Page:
Text genre as a factor in the formation of scientific literacy

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Abstract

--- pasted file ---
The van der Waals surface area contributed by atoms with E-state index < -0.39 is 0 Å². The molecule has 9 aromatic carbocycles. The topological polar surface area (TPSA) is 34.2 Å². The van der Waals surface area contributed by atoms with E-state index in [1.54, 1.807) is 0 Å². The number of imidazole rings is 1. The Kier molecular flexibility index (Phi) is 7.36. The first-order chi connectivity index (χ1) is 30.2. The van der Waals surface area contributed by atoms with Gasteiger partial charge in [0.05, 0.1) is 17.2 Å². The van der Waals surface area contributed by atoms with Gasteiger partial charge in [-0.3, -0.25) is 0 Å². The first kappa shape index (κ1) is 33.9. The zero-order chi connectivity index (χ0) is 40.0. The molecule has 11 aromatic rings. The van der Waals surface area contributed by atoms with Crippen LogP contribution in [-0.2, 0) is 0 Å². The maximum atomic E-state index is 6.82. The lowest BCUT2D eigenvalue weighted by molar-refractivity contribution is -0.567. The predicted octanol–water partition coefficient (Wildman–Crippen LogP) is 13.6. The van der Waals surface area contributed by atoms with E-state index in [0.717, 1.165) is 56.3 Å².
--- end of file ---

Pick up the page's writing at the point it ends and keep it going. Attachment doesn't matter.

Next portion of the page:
Learning using primary literature may be a way of developing a capacity for scientific ways of thinking among students. Since reading research articles is a difficult task for novices, we examined the possible benefits of learning using primary literature versus secondary literature, particularly with respect to their influence on the creation and formation of scientific literacy. We report on a comparison between four groups of high school students, each with differing degrees of prior knowledge in biology, who read a domain-related text written in either the scientific research article genre (adapted primary literature) or the popular-scientific genre (secondary literature). Although there was no significant difference in the students' ability to summarize the main ideas of each text, indicating that there was no eminent distinction in their content, we found that students who read adapted primary literature demonstrated better inquiry skills, whereas secondary literature readers comprehended the text better and demonstrated less negative attitudes toward the reading task. Since the scientific content of the two texts was essentially identical, we suggest that the differences in students' performances stem from the structure of the text, dictated by its genre. © 2005 Wiley Periodicals, Inc. J Res Sci Teach 42: 403–428, 2005

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